Brain Blood Flow Studies of Language and Memory

Completed

Phase N/A Results N/A

Trial Description

Positron Emission Tomography (PET) is a technique used to investigate the functional activity of the brain. The PET technique allows doctors to study the normal processes of the brain (central nervous system) of normal individuals and patients with neurologic illnesses without physical / structural damage to the brain.
When a region of the brain is active, it uses more fuel in the form of oxygen and sugar (glucose). As the brain uses more fuel it produces more waste products, carbon dioxide and water. Blood carries fuel to the brain and waste products away from the brain. As brain activity increases blood flow to and from the area of activity increases also. Knowing these facts, researchers can use radioactive water (H215O) and PET scans to observe what areas of the brain are receiving more blood flow.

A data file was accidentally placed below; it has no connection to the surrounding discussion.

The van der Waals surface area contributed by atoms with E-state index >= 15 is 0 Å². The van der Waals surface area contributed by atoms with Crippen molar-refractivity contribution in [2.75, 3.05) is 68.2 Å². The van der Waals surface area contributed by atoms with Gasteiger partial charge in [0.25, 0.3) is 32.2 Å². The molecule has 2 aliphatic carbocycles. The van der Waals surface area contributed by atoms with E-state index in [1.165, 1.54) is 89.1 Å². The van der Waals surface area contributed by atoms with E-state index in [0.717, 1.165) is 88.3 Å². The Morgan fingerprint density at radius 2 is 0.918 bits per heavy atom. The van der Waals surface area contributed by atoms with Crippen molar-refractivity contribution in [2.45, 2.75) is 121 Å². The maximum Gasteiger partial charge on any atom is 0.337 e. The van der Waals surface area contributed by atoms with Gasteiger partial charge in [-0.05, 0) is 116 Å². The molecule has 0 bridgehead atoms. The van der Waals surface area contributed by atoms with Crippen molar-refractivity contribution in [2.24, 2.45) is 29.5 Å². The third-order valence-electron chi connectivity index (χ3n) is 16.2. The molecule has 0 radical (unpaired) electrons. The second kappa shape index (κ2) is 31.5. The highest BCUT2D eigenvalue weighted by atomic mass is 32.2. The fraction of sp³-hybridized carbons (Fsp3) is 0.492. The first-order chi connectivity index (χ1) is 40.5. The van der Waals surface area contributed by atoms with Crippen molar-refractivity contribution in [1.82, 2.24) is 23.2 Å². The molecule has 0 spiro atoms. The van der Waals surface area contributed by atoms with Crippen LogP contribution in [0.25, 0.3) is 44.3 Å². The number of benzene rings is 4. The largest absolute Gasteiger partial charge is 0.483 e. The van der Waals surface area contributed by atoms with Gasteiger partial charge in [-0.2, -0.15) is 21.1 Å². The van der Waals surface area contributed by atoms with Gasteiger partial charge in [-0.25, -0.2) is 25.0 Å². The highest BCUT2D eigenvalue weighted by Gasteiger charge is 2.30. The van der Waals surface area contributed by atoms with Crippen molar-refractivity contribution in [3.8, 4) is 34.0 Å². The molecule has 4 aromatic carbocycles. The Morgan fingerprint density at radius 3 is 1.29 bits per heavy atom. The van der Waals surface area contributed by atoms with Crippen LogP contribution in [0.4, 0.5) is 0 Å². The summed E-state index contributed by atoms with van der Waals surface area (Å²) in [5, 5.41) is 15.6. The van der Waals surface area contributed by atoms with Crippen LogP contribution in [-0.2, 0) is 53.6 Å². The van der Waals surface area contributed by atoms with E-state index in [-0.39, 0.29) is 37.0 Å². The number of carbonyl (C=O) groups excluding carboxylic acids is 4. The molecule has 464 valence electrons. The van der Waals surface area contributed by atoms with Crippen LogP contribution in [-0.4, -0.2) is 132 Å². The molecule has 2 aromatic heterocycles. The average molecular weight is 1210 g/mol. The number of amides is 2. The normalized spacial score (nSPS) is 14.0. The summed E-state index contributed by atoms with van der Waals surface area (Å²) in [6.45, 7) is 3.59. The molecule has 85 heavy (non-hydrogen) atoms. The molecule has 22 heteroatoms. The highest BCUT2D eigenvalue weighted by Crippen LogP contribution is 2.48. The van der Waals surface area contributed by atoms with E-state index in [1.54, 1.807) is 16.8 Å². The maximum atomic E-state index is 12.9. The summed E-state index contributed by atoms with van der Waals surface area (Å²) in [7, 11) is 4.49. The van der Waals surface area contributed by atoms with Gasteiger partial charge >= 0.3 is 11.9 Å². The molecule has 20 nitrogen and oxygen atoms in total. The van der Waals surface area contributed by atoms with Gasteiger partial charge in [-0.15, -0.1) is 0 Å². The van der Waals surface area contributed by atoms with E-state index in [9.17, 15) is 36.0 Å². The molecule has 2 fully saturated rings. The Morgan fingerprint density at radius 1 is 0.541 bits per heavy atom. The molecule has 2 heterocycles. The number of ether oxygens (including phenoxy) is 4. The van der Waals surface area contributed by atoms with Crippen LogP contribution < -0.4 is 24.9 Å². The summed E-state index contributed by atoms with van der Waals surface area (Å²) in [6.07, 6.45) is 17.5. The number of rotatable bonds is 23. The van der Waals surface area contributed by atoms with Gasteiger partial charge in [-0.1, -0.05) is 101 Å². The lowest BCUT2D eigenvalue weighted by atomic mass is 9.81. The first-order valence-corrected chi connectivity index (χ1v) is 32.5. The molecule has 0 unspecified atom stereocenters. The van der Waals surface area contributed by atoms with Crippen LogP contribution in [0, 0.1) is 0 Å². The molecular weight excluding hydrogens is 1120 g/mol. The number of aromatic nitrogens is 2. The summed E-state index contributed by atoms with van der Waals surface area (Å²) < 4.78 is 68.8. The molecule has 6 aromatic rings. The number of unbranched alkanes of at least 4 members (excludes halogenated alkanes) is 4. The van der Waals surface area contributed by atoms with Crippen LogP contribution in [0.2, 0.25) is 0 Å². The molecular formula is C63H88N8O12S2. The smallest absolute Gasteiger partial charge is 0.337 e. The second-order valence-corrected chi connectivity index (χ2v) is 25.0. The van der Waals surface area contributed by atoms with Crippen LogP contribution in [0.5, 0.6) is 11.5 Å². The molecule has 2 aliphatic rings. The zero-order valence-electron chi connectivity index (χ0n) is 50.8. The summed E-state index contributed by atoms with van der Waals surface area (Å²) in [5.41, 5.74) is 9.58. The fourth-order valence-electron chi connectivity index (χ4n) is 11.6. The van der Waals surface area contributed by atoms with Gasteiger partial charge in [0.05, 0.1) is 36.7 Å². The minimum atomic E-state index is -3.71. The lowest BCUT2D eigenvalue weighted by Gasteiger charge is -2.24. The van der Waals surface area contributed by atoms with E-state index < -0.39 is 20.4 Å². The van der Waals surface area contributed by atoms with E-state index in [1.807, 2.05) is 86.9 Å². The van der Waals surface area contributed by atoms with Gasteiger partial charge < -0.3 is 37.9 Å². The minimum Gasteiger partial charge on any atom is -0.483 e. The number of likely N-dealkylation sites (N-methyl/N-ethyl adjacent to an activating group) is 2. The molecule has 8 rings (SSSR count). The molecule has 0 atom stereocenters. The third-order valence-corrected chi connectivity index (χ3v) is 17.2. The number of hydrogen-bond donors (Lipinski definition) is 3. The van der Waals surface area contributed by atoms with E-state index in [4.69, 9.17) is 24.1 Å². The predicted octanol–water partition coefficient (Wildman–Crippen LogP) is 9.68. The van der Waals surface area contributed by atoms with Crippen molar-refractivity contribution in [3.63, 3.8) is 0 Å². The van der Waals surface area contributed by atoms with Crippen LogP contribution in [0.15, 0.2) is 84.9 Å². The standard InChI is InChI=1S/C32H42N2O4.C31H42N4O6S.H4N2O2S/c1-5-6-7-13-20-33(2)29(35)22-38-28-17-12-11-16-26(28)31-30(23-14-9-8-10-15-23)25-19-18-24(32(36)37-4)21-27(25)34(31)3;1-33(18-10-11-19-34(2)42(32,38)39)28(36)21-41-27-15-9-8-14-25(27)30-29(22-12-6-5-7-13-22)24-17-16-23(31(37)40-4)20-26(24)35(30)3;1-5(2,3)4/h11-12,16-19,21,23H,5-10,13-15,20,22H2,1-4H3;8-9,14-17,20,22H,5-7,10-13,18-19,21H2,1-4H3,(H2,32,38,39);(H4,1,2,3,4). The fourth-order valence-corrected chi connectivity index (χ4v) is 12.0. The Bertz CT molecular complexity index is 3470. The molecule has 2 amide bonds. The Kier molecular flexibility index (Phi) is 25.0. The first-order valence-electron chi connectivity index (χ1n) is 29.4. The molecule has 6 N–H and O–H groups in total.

This study is designed to use positron emission tomography (PET) with radioactive water (H215O) to determine the areas of the brain associated with memory and language. Patients participating in the study will be made up of normal volunteers, patients with epilepsy, and patients with other abnormalities related to the surface of the brain (non-epileptic focal cortical dysfunctions).

Detailed Description

This protocol will use positron emission tomography (PET) with H2015 and functional MRI to examine localization of memory and language in normal control subjects, and patients with localization-related epilepsy.

Conditions

Interventions

Outcomes

Type Measure Time Frame Safety Issue
No outcomes associated with this trial.

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